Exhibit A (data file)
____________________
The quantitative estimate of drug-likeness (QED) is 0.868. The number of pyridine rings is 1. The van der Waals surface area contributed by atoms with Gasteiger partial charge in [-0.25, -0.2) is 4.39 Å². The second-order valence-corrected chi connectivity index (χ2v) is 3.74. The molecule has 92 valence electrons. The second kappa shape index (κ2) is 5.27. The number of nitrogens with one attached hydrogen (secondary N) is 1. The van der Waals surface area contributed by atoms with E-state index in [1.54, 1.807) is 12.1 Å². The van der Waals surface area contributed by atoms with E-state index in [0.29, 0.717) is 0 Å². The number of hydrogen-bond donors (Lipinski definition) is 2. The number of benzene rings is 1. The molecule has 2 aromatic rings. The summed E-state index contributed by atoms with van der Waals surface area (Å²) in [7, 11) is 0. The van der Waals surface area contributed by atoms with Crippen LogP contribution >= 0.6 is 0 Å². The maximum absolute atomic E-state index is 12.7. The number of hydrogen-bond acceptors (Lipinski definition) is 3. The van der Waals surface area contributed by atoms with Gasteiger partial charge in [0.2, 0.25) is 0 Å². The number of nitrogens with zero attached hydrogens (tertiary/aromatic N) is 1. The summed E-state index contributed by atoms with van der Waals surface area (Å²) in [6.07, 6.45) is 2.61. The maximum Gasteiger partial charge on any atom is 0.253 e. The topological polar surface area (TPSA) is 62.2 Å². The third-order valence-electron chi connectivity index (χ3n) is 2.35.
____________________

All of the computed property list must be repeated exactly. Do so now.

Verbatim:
The quantitative estimate of drug-likeness (QED) is 0.868. The number of pyridine rings is 1. The van der Waals surface area contributed by atoms with Gasteiger partial charge in [-0.25, -0.2) is 4.39 Å². The second-order valence-corrected chi connectivity index (χ2v) is 3.74. The molecule has 92 valence electrons. The second kappa shape index (κ2) is 5.27. The number of nitrogens with one attached hydrogen (secondary N) is 1. The van der Waals surface area contributed by atoms with E-state index in [1.54, 1.807) is 12.1 Å². The van der Waals surface area contributed by atoms with E-state index in [0.29, 0.717) is 0 Å². The number of hydrogen-bond donors (Lipinski definition) is 2. The number of benzene rings is 1. The molecule has 2 aromatic rings. The summed E-state index contributed by atoms with van der Waals surface area (Å²) in [7, 11) is 0. The van der Waals surface area contributed by atoms with Crippen LogP contribution >= 0.6 is 0 Å². The maximum absolute atomic E-state index is 12.7. The number of hydrogen-bond acceptors (Lipinski definition) is 3. The van der Waals surface area contributed by atoms with Gasteiger partial charge in [0.2, 0.25) is 0 Å². The number of nitrogens with zero attached hydrogens (tertiary/aromatic N) is 1. The summed E-state index contributed by atoms with van der Waals surface area (Å²) in [6.07, 6.45) is 2.61. The maximum Gasteiger partial charge on any atom is 0.253 e. The topological polar surface area (TPSA) is 62.2 Å². The third-order valence-electron chi connectivity index (χ3n) is 2.35.